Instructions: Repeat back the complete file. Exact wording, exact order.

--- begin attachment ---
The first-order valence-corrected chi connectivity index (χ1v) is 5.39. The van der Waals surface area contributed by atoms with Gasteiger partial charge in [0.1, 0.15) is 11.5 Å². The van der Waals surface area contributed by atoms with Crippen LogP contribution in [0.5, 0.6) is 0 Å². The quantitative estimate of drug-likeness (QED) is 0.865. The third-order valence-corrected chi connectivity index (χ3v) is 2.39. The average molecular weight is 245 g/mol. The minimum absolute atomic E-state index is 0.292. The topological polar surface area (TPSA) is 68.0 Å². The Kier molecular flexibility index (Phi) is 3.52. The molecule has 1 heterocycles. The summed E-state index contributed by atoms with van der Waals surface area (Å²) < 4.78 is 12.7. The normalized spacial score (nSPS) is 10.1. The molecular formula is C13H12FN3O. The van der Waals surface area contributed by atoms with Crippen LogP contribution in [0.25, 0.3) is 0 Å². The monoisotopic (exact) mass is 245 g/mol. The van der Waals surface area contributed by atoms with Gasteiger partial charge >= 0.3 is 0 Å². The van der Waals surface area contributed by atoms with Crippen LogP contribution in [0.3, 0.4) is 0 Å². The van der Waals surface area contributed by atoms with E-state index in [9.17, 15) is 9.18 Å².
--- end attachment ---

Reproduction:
The first-order valence-corrected chi connectivity index (χ1v) is 5.39. The van der Waals surface area contributed by atoms with Gasteiger partial charge in [0.1, 0.15) is 11.5 Å². The van der Waals surface area contributed by atoms with Crippen LogP contribution in [0.5, 0.6) is 0 Å². The quantitative estimate of drug-likeness (QED) is 0.865. The third-order valence-corrected chi connectivity index (χ3v) is 2.39. The average molecular weight is 245 g/mol. The minimum absolute atomic E-state index is 0.292. The topological polar surface area (TPSA) is 68.0 Å². The Kier molecular flexibility index (Phi) is 3.52. The molecule has 1 heterocycles. The summed E-state index contributed by atoms with van der Waals surface area (Å²) < 4.78 is 12.7. The normalized spacial score (nSPS) is 10.1. The molecular formula is C13H12FN3O. The van der Waals surface area contributed by atoms with Crippen LogP contribution in [0.25, 0.3) is 0 Å². The monoisotopic (exact) mass is 245 g/mol. The van der Waals surface area contributed by atoms with Gasteiger partial charge >= 0.3 is 0 Å². The van der Waals surface area contributed by atoms with Crippen LogP contribution in [0.3, 0.4) is 0 Å². The van der Waals surface area contributed by atoms with E-state index in [9.17, 15) is 9.18 Å².